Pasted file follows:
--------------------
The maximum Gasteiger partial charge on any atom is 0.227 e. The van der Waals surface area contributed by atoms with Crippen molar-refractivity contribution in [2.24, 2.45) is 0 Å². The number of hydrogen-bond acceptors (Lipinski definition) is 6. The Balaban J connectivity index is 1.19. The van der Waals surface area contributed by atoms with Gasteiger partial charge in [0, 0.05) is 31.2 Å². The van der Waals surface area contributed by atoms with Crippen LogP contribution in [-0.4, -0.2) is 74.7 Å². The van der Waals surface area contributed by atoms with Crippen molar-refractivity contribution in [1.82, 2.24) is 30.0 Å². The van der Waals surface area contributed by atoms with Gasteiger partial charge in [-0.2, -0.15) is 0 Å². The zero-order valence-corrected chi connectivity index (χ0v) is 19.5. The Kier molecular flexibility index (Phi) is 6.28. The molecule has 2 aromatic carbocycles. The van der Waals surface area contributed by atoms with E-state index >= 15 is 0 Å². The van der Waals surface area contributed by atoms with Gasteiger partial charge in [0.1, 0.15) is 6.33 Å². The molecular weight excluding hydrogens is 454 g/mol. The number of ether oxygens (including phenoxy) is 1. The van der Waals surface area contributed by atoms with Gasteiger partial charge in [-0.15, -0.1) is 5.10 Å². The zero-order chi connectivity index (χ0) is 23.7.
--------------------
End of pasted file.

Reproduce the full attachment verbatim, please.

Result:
The maximum Gasteiger partial charge on any atom is 0.227 e. The van der Waals surface area contributed by atoms with Crippen molar-refractivity contribution in [2.24, 2.45) is 0 Å². The number of hydrogen-bond acceptors (Lipinski definition) is 6. The Balaban J connectivity index is 1.19. The van der Waals surface area contributed by atoms with Gasteiger partial charge in [0, 0.05) is 31.2 Å². The van der Waals surface area contributed by atoms with Crippen LogP contribution in [-0.4, -0.2) is 74.7 Å². The van der Waals surface area contributed by atoms with Crippen molar-refractivity contribution in [1.82, 2.24) is 30.0 Å². The van der Waals surface area contributed by atoms with Gasteiger partial charge in [-0.2, -0.15) is 0 Å². The zero-order valence-corrected chi connectivity index (χ0v) is 19.5. The Kier molecular flexibility index (Phi) is 6.28. The molecule has 2 aromatic carbocycles. The van der Waals surface area contributed by atoms with E-state index >= 15 is 0 Å². The van der Waals surface area contributed by atoms with Gasteiger partial charge in [0.1, 0.15) is 6.33 Å². The molecular weight excluding hydrogens is 454 g/mol. The number of ether oxygens (including phenoxy) is 1. The van der Waals surface area contributed by atoms with Gasteiger partial charge in [-0.15, -0.1) is 5.10 Å². The zero-order chi connectivity index (χ0) is 23.7.